Dalton: that’s it that’s the insight, that’s what I think we’re seeing happen. Bidding for newsfeed placement is the closest thing to google’s ad business that we ever seen.

Jason: wow I just got it, it took me a minute to get what you’re saying and that’s Sheryl Sandberg’s influence having come from Google she basically said the news feed is the search result.

Dalton: so organically you can still get in if you have high quality content, if you post some cool stuff cool you’ll get in there anyway but if you want guaranteed placement pay.

Jason: so if you want to short-circuited just go ahead and we’ll guarantee it.

Dalton: otherwise it’s up to you to create compelling content that our algorithm decides is good .

Jason: and if you want to talk about our algorithm we don’t really talk about that’s because it’s proprietary. And if Google, just taking your thought process, did you ever think of a search engine would be a good idea? If I paid $10 for a search engine that I knew had no ads and just ranked to the transparent way?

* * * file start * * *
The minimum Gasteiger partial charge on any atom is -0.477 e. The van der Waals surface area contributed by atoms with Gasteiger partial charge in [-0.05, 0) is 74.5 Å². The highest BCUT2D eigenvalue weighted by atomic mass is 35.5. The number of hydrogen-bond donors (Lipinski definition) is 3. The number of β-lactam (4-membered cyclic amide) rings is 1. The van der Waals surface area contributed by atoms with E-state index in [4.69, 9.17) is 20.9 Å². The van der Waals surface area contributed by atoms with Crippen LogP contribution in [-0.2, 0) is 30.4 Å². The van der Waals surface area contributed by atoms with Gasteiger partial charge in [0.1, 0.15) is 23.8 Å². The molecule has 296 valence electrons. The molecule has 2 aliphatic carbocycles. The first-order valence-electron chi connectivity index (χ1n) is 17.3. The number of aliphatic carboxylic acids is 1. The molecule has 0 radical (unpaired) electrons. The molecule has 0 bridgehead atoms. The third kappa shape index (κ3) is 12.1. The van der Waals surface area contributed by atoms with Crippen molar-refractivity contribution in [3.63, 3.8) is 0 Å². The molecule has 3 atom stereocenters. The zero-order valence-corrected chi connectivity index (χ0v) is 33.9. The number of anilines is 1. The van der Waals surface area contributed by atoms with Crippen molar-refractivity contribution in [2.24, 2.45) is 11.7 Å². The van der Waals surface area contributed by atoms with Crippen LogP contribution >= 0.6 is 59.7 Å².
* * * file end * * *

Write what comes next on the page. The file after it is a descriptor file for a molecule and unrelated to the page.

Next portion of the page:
Dalton: I think that it would have to have enough paying users to justify the cost, you know as well as anyone that. So you would have to have a million guaranteed paying users but there are people who are nostalgic from 2001 era Google where there was none of that junk all over the place.

Jason: Which Skrenta was doing – what was the name of his project? And then there’s Duck Duck Go.

Dalton: Yes which is coming along, it used to be a Yahoo guy I believe.

Jason: Yahoo had a gorgeous API – Rich Skrenta of Blecko – it’s so crazy that we can’t remember what he’s working on when he’s such a brilliant guy.

Dalton: and it worked really well, I used it for stuff.

Jason: how sustainable right now are you as a the company, how many people do you have?